Dr. Shepherd is an Assistant Professor in the Departments of Physics and Pediatrics at the University of Colorado Denver. He received his B.S. in Physics from University of California Santa Barbara in 2003 and his Ph.D. in Physics from Colorado State University in 2011. He was a postdoctoral scholar at Los Alamos National Laboratory from 2011-2013 in the Center for Integrated Nanotechnologies and Center for Nonlinear Studies. His interests are in developing and applying new fluorescent microscopy techniques, data processing algorithms, and statistical modeling tools to study single-cell heterogeneity in cellular decision-making processes. He has been involved in the q-Bio Summer School since 2011, including starting the Membrane Dynamics track and serving as co-organizer for the Single Cell Gene Regulation track.

Patrick Shipman.

Brian Munsky

 

 

 

About Patrick Shipman 

About Patrick Shipman 

Patrick Shipman is an Associate Professor of Mathematics at Colorado State University. He earned his PhD in Mathematics at The University of Arizona in 2008, applying the modern theory of pattern formation and ideas from number theory to understand how biochemical and biomechanical mechanisms interact to form patterns, such as Fibonacci spirals, on plants. He was an NSF postdoc at the Max-Planck Institute for Mathematics in the Sciences, in Leipzig, Germany and at the University of Maryland-College Park. His current research interests include nanoscale pattern formation, topological data analysis, and models of nucleation and growth.

Sabrina Spencer.

Brian Munsky

 

 

 

About Sabrina Spencer 

About Sabrina Spencer 

Research in my lab is focused on understanding how signaling events control cell fate. Studying these processes in single cells reveals remarkable cell-to-cell variability in response to stimuli, even among genetically identical cells in a uniform environment. We seek to understand the sources and consequences of this heterogeneity in the cellular response to stimuli. The stimuli we study include growth factors, cell stress, and targeted cancer therapeutics. To do this, we develop genetically encoded fluorescent sensors for signaling events of interest. We then use long-term live-cell microscopy and cell tracking to quantify the dynamics of upstream signals and link them to cell fate (proliferation, quiescence, apoptosis, differentiation). Our long-term goal is to understand the normal mechanistic functioning of signaling pathways that control proliferation, to understand how these signals go awry in cancer, and eventually to alter the fate of individual cells.

Lev Tsimring.

Brian Munsky

 

 

 

About Lev Tsimring 

About Lev Tsimring 

Lev Tsimring is a theoretical and computational physicist who has worked in a number of fields including nonlinear dynamics, chaos, synchronization, pattern formation, granular physics, and in the last 10 years, biological physics and quantitative systems biology. He started his scientific career at the Institute of Applied Physics of the Russian Academy of Sciences, and moved to the University of California, San Diego, in 1992 where he remained ever since. His main focus currently is developing and validating quantitative dynamical models of gene regulatory networks, signaling pathways, and multicellular communities. Lev Tsimring is an Associate Director of the BioCircuits Institute at UCSD. He is a Fellow of American Physical Society.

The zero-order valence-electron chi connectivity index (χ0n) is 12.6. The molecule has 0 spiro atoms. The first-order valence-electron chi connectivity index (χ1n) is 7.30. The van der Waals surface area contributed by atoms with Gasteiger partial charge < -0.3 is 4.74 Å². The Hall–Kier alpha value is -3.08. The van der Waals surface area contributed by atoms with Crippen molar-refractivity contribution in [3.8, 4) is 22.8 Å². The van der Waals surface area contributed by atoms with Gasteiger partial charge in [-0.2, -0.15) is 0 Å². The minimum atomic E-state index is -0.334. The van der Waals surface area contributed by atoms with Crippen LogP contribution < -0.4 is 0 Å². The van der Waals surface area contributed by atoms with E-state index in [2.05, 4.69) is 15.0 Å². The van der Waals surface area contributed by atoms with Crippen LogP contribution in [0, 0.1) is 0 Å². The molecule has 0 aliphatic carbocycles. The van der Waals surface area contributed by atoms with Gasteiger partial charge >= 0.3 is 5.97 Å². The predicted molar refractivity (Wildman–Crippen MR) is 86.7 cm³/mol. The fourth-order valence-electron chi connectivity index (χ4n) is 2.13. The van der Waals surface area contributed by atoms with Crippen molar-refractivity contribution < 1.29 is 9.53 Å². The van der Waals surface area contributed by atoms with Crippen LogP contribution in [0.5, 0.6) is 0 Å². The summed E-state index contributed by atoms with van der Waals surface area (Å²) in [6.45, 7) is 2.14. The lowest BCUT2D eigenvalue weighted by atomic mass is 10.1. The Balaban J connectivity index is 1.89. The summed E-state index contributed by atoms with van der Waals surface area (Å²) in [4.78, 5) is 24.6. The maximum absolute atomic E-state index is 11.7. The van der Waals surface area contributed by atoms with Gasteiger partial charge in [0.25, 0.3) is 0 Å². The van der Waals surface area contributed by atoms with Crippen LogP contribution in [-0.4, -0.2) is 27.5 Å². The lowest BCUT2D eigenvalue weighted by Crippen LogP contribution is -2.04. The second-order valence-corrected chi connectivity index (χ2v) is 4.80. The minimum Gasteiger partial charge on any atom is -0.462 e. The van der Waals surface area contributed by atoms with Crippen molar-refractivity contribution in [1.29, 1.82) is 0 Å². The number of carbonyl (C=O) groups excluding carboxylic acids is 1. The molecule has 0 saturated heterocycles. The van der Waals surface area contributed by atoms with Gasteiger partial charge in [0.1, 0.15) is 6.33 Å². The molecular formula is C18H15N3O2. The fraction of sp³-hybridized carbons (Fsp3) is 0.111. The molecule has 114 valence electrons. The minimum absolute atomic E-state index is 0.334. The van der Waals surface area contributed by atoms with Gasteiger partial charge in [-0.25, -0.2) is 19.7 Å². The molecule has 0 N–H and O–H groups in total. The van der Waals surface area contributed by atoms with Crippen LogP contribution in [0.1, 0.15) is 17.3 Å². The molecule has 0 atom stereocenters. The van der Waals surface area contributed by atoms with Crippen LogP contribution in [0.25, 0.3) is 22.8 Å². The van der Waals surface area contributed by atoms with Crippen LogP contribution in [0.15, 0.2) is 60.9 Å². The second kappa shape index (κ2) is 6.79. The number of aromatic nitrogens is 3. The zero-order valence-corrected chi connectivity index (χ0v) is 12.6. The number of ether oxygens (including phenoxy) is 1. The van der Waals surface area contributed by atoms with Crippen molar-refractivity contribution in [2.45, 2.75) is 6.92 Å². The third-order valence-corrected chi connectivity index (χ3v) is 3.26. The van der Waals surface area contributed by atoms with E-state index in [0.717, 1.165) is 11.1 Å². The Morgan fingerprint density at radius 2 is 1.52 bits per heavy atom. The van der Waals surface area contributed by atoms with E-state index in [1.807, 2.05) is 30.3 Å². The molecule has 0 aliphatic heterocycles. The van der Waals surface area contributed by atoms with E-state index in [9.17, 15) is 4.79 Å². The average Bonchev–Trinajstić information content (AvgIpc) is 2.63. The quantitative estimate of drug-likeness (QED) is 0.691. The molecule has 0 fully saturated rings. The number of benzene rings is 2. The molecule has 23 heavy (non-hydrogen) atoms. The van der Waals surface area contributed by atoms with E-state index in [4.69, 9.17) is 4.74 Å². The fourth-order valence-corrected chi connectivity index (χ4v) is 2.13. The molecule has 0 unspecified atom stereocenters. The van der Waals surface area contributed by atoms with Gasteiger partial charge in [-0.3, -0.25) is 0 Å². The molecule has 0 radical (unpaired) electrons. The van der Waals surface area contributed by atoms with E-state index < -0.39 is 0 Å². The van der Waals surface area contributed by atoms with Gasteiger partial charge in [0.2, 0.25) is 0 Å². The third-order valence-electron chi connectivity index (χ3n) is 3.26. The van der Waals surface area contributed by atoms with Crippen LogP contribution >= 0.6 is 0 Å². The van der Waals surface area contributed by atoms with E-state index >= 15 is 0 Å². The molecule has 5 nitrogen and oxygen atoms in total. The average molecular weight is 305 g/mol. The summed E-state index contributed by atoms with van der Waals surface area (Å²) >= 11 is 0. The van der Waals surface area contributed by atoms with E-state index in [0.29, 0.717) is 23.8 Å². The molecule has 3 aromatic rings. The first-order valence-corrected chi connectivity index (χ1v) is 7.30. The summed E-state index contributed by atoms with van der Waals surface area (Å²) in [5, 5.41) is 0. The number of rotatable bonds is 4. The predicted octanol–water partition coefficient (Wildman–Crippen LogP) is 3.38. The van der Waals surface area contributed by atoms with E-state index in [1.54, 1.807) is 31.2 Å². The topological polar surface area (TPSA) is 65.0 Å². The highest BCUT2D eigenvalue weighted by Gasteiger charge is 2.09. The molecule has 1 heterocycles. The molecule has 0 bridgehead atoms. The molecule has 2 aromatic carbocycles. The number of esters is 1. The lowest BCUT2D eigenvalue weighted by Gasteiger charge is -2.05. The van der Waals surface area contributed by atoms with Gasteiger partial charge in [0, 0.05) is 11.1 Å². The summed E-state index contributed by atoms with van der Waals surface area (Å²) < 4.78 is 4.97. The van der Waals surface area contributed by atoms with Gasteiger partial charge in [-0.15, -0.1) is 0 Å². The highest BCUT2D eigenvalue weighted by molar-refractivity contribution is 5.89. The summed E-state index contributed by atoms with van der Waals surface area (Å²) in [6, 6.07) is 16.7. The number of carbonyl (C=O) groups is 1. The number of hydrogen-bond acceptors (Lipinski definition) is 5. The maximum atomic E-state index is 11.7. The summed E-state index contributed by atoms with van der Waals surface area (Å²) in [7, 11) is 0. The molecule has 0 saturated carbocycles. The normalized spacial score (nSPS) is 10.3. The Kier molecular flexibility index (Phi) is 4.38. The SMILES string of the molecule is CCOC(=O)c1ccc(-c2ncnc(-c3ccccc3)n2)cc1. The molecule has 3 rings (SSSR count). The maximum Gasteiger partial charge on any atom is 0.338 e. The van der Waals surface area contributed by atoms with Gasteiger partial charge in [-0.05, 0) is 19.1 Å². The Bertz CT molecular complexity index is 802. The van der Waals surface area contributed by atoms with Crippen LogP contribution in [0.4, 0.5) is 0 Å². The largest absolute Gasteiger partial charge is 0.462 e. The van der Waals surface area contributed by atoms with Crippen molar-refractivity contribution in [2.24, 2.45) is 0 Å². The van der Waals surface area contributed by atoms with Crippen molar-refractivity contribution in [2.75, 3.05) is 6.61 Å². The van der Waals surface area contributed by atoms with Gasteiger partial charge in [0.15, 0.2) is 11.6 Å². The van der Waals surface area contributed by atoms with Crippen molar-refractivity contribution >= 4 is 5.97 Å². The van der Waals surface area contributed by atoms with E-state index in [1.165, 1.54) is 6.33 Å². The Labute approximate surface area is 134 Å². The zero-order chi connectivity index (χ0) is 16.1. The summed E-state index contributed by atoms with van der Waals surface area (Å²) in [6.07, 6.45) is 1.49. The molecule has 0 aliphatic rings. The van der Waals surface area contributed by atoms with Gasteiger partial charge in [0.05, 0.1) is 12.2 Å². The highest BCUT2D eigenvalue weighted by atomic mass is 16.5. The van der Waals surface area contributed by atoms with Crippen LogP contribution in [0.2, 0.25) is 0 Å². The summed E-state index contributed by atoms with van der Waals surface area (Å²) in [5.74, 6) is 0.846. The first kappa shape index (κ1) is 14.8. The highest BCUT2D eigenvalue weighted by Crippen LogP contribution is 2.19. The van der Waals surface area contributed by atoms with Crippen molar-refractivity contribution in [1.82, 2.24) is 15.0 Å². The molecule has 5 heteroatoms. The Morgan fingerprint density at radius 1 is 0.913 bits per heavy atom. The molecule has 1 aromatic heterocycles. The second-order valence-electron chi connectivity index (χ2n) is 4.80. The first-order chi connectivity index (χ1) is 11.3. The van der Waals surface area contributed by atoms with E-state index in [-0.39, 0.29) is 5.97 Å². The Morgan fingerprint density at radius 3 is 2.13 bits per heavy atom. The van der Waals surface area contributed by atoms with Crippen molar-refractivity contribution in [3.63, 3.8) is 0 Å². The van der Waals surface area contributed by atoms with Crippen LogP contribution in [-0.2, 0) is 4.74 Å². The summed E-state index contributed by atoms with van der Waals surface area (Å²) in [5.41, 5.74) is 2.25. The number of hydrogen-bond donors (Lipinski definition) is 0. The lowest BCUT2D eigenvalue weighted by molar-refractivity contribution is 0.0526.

Matthew Bennett.

Brian Munsky

 

 

 

About Matthew Bennett 

About Matthew Bennett 

Matthew R. Bennett is an associate professor in the Departments of Biosciences and Bioengineering at Rice University. He received is PhD in physics at Georgia Tech, where he studied nonlinear dynamics and non-equilibrium statistical physics. He began working in synthetic biology as a postdoctoral fellow in the Department of Bioengineering at the UC San Diego. Dr. Bennett’s current research spans the boundary between experimental and theoretical synthetic biology. He is particularly interested in the dynamics of gene regulation – from small-scale interactions such as transcription and translation, to the large-scale dynamics of gene networks and synthetic microbial consortia. His lab uses an interdisciplinary approach to 1) uncover the underlying design principles governing gene networks and microbial consortia, 2) engineer novel synthetic gene circuits for practical applications, and 3) develop new mathematical tools to better describe gene networks. The ultimate goal of his research is to develop synthetic multicellular systems for biomedical and environmental applications.

Meredith Betterton.

Brian Munsky

 

 

 

About Meredith Betterton 

About Meredith Betterton 

Moumita Das.

Brian Munsky

 

 

 

About Moumita Das 

About Moumita Das 

Dr. Moumita Das is a theoretical soft condensed matter matter and biological physicist, and an Assistant Professor of Physics at RIT. She obtained her PhD degree in Physics from the Indian Institute of Science Bangalore, and did postdocs at Harvard University, University of California Los Angeles, and Vrije Universiteit Universiteit, Amsterdam, The Netherlands. Her current research focuses on mechanobiology of biological cells and tissues, including how mechanical information is transmitted from molecular to cellular to tissue scales. Her research group uses a combination of analytical theory and computer simulations to investigate, understand, and predict emergent behavior in cells and tissues based on the interplay of structure, mechanics, and statistical physics of underlying components. She is a Fellow of the Scialog: Molecules Come to Life program, and her ongoing research is funded by the Research Corporation, Moore Foundation, and National Science Foundation.

Jame R. Faeder.

Brian Munsky

 

 

 

About James R. Faeder 

About James R. Faeder